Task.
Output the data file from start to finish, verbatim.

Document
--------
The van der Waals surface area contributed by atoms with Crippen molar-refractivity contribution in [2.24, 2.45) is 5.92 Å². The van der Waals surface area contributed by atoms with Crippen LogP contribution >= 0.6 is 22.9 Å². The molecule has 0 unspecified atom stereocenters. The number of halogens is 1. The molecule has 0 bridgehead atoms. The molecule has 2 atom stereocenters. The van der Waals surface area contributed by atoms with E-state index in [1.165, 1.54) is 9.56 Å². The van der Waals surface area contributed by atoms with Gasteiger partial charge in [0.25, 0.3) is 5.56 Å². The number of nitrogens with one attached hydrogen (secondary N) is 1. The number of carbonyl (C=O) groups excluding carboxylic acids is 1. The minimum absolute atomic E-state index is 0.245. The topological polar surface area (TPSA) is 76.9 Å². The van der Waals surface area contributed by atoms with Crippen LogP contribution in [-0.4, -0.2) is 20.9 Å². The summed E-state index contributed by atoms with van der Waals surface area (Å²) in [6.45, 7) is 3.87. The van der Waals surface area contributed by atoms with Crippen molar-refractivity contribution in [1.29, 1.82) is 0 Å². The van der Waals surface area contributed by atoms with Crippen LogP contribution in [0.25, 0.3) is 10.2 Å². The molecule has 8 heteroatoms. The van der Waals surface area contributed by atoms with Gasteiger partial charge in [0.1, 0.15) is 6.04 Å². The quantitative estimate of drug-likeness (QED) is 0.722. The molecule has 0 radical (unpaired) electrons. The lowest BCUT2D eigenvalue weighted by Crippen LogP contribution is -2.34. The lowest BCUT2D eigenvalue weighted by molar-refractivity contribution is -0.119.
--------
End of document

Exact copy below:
The van der Waals surface area contributed by atoms with Crippen molar-refractivity contribution in [2.24, 2.45) is 5.92 Å². The van der Waals surface area contributed by atoms with Crippen LogP contribution >= 0.6 is 22.9 Å². The molecule has 0 unspecified atom stereocenters. The number of halogens is 1. The molecule has 0 bridgehead atoms. The molecule has 2 atom stereocenters. The van der Waals surface area contributed by atoms with E-state index in [1.165, 1.54) is 9.56 Å². The van der Waals surface area contributed by atoms with Gasteiger partial charge in [0.25, 0.3) is 5.56 Å². The number of nitrogens with one attached hydrogen (secondary N) is 1. The number of carbonyl (C=O) groups excluding carboxylic acids is 1. The minimum absolute atomic E-state index is 0.245. The topological polar surface area (TPSA) is 76.9 Å². The van der Waals surface area contributed by atoms with Crippen LogP contribution in [-0.4, -0.2) is 20.9 Å². The summed E-state index contributed by atoms with van der Waals surface area (Å²) in [6.45, 7) is 3.87. The van der Waals surface area contributed by atoms with Crippen molar-refractivity contribution in [1.29, 1.82) is 0 Å². The van der Waals surface area contributed by atoms with Crippen LogP contribution in [0.25, 0.3) is 10.2 Å². The molecule has 8 heteroatoms. The van der Waals surface area contributed by atoms with Gasteiger partial charge in [0.1, 0.15) is 6.04 Å². The quantitative estimate of drug-likeness (QED) is 0.722. The molecule has 0 radical (unpaired) electrons. The lowest BCUT2D eigenvalue weighted by Crippen LogP contribution is -2.34. The lowest BCUT2D eigenvalue weighted by molar-refractivity contribution is -0.119.